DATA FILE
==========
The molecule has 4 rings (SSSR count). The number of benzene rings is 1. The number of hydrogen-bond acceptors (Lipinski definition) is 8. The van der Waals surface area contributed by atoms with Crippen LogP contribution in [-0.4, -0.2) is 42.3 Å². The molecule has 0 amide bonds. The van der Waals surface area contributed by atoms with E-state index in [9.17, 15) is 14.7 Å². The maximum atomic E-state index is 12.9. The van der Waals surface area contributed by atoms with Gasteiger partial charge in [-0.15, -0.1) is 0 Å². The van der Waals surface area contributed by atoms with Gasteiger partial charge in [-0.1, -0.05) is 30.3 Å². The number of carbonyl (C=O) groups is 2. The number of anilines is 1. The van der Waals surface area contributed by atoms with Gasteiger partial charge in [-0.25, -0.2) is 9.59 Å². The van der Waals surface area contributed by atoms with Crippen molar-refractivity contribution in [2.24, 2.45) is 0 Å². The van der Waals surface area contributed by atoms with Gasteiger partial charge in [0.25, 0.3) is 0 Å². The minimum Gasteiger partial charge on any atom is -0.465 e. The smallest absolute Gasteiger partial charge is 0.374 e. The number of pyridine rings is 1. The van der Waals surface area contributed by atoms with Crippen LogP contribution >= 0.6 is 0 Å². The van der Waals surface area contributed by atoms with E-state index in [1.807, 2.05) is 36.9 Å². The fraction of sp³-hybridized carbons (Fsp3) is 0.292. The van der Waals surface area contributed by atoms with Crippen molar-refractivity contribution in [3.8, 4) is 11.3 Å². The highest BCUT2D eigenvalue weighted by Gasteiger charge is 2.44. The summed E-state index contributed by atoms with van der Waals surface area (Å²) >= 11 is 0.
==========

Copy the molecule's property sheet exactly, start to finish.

The molecule has 4 rings (SSSR count). The number of benzene rings is 1. The number of hydrogen-bond acceptors (Lipinski definition) is 8. The van der Waals surface area contributed by atoms with Crippen LogP contribution in [-0.4, -0.2) is 42.3 Å². The molecule has 0 amide bonds. The van der Waals surface area contributed by atoms with E-state index in [9.17, 15) is 14.7 Å². The maximum atomic E-state index is 12.9. The van der Waals surface area contributed by atoms with Gasteiger partial charge in [-0.15, -0.1) is 0 Å². The van der Waals surface area contributed by atoms with Gasteiger partial charge in [-0.1, -0.05) is 30.3 Å². The number of carbonyl (C=O) groups is 2. The number of anilines is 1. The van der Waals surface area contributed by atoms with Gasteiger partial charge in [-0.25, -0.2) is 9.59 Å². The van der Waals surface area contributed by atoms with Crippen molar-refractivity contribution in [2.24, 2.45) is 0 Å². The van der Waals surface area contributed by atoms with Gasteiger partial charge in [0.25, 0.3) is 0 Å². The minimum Gasteiger partial charge on any atom is -0.465 e. The smallest absolute Gasteiger partial charge is 0.374 e. The number of pyridine rings is 1. The van der Waals surface area contributed by atoms with Crippen LogP contribution >= 0.6 is 0 Å². The van der Waals surface area contributed by atoms with E-state index in [1.807, 2.05) is 36.9 Å². The fraction of sp³-hybridized carbons (Fsp3) is 0.292. The van der Waals surface area contributed by atoms with Crippen molar-refractivity contribution in [3.8, 4) is 11.3 Å². The highest BCUT2D eigenvalue weighted by Gasteiger charge is 2.44. The summed E-state index contributed by atoms with van der Waals surface area (Å²) >= 11 is 0.